If you have an SPM <170, I would highly recommend using a metronome. My personal goal is to have a 175 SPM cadence in the next 12 months.
3. Running Buddy
Talking on the run is not my forte, I use my runs to unplug and declutter my mind. So I have seldom run with a regular running buddy. Chitra (my wife) and I have run a few times, however she can’t stand my habit of spitting on the run and “may have” “punched me” in the chest as a reflex act!
Enter Rob Fascia, who lives in our cul-de-sac. We had interacted in a limited capacity. I had, however, seen him running a few times. In one of our block parties, I asked him if he was open to tag team on some runs. He immediately agreed and we did our first run on the morning of May 12, 2021. No, I don’t have an awesome memory, just referred to our text messages!
Thankfully Rob is a talker, I am a better listener and more importantly he was fine with my spitting on the run. As a matter of fact, he deals with a sensitive sinus and my spitting was complemented with his nose blowing, making our run a wonderful sight or as Chitra would say “yikes!!”.
When working towards race day, I get very disciplined and planned. However, having a run partner only added to my enthusiasm, even on those ‘OFF’ days. We both are early to rise, would get done with our runs by 7:30 AM and ready to take on the remainder of our day feeling awesome.
I have to admit, being a first generation American citizen, I have peppered Rob with many questions on cultural nuances and his open/honest responses only encouraged me to ask more. So Rob, if you ever this read blog, you are to blame yourself!
When I was running solo, I had many of my routes mapped out and the mind gets into a steady rhythm. Rob helped me explore newer routes and that kept my runs fresh. More importantly I have stopped planning my route, because I always ask him “which route” and just follow along. That means my brain has little time to sync and prepare. This may sound silly, but honestly it helps when you are running multiple times in the week.
I want to formally thank Rob for being my run buddy and helping me clock PB race time.
4. Trail Running
We are blessed to be living in a neighborhood where, in a 1 mile radius, we can access multiple trails. Most of these trails are paved and open to cyclists too. Last winter, after reading about the advantages of true trail running (unpaved and a bit wild), I invested in my first pair of trail running shoes – Salomon, and located a trail route close to home.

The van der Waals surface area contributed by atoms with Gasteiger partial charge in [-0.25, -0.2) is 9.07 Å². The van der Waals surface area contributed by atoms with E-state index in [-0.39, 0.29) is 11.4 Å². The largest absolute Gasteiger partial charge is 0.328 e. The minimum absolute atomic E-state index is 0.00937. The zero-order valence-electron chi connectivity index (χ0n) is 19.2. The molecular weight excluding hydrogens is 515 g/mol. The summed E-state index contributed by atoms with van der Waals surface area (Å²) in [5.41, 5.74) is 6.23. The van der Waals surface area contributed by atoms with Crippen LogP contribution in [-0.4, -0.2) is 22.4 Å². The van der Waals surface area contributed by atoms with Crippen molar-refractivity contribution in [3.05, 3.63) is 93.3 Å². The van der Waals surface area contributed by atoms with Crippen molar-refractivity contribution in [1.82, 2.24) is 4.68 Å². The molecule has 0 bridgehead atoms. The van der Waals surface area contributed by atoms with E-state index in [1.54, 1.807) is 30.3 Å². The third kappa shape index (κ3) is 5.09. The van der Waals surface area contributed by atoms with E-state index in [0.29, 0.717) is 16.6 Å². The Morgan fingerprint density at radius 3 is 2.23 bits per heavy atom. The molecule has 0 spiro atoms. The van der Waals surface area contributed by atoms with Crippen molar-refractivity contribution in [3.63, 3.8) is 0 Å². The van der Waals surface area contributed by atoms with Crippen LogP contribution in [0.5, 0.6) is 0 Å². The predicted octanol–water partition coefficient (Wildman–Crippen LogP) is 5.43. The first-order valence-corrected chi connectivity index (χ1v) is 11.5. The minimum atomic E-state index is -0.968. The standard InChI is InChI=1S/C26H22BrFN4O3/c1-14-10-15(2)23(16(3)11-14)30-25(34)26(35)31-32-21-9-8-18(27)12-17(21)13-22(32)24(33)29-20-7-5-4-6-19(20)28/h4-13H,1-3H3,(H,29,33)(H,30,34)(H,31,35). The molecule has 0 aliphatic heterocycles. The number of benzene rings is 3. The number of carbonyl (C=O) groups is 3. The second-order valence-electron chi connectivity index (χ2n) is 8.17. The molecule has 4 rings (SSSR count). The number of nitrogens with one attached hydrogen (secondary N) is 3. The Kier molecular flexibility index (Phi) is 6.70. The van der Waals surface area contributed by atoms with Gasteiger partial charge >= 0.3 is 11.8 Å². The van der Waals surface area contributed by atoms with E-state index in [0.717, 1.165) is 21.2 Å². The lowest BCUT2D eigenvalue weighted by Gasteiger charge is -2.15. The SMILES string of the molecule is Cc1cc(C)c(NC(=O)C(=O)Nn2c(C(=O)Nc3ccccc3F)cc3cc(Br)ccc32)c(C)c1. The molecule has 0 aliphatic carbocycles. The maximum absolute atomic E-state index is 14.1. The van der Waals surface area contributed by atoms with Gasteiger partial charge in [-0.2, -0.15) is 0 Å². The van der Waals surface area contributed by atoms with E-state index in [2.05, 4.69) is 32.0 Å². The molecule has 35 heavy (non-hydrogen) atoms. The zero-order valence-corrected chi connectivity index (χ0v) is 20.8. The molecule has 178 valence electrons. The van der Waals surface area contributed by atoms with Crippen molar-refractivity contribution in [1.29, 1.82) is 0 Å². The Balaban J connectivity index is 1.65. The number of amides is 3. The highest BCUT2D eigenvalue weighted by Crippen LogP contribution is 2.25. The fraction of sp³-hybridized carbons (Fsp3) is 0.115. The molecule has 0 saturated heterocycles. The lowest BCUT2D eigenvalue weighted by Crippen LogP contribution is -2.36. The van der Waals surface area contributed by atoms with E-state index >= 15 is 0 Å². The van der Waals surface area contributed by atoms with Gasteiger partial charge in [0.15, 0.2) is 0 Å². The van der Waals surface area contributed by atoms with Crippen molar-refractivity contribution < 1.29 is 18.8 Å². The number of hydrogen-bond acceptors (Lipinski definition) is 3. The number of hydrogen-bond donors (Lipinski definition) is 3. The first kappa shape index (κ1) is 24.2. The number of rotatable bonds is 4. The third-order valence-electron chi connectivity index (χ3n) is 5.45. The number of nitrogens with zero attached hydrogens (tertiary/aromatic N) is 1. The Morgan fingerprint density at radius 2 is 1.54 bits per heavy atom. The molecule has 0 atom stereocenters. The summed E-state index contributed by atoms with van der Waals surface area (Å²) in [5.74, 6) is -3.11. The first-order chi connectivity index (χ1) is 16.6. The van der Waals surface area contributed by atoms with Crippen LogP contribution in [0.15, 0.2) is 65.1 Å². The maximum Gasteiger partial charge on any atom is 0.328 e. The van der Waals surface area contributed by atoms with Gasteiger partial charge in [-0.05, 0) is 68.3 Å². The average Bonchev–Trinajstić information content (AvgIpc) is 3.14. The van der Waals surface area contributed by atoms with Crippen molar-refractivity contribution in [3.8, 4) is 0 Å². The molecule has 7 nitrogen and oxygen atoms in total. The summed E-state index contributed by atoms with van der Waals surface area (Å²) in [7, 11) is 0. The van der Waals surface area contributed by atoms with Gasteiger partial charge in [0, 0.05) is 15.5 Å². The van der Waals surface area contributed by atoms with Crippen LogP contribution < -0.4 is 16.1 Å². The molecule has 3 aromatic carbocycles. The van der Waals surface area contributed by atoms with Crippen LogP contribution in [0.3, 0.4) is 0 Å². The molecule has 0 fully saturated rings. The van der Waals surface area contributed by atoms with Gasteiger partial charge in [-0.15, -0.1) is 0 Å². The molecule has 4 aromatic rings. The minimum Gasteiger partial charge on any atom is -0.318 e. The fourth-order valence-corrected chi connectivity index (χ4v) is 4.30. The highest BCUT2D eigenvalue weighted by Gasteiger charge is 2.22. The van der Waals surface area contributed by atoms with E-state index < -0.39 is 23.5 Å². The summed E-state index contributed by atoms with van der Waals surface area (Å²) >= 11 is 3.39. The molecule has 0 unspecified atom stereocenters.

I start my run from our cul-de-sac and after a mile enter this unpaved section where I can clock around 4 to 8 miles. As soon as I enter the trail, a tree canopy swallows me. In the summers, the temperature would drop a few degrees and so would be the case in the winter with wind gusts. My senses (sight, hearing), general awareness and feel for the ground jumps up. Every foot strike is different, engaging various parts of your feet and legs.
You are constantly looking for roots that are jutting out, branches that may be in your way and at times finding a way around fallen trees. The unpaved surface and relative (in this trail) up and down slopes gets my heart rate beating faster and I have to better control my breathing. I am no longer on “cruise mode” and my body is working differently.
I have been doing this trail for a year, across seasons, and loving it. Sharing a compilation of few GoPro videos to get some of you excited for exploring true trail running in your Neighborhoods.
5. Run for a Cause/Community
If you are someone who spends a decent amount of time on self introspection and is a tad more critical about self performance, you will relate to this section. I do fall into this category and it is something I am not very proud of. Yes, I want to prepare and plan well, but once my action for the event/goal is over, I want to move on quickly.
Last year when the pandemic (COVID-19) was at its peak, we educated ourselves about Naperville Education Foundation (NEF) and its work in our community. We were impressed to see how NEF operates, supporting students in need, so we made our first donation to them and added them to our family’s annual donation list. During my Naperville Half Marathon registration, I had the option of running for NEF. For the first time I selected to be a charity runner for Naperville 203 School District. The goal was for each Charity Runner to fundraise a minimum of $203.00. Chitra decided to sponsor me with the minimum donation cap and I reached out to a few families in our community who have or had their kids in the district.
With Chitra’s contribution, I had zero pressure nor did I want to follow-up or send reminders to people. To my surprise, I reached out to 14 families and 11 made very timely and generous donations. In a few days we had raised $1,106.50. It was humbling to witness this generosity and I was more motivated (at times under pressure) to finish strong.
During my injury phase, I would constantly think about this generosity and it created enough positive pressure for my body to recover fast. Since these were folks from our community, I would see them often during my training runs and with every wave or smiling nod, there was good energy exchange. There were a couple of the families who also kept tabs on my training schedule…ensuring their donations were being “run” well!!
So thank you to each of these families and I take the liberty of naming them below (in alphabetical order):
I write this post in early December and many of us will be making resolutions for a new year. If running a race is on your list, I wish you a memorable experience and hope this read can inspire you to a better finish. Happy running!
Related data points:
- Northwestern Medicine (www.nm.org)
- Naperville Education Foundation (www.nef203.org)
- Naperville Half Marathon (www.runnaperville.com)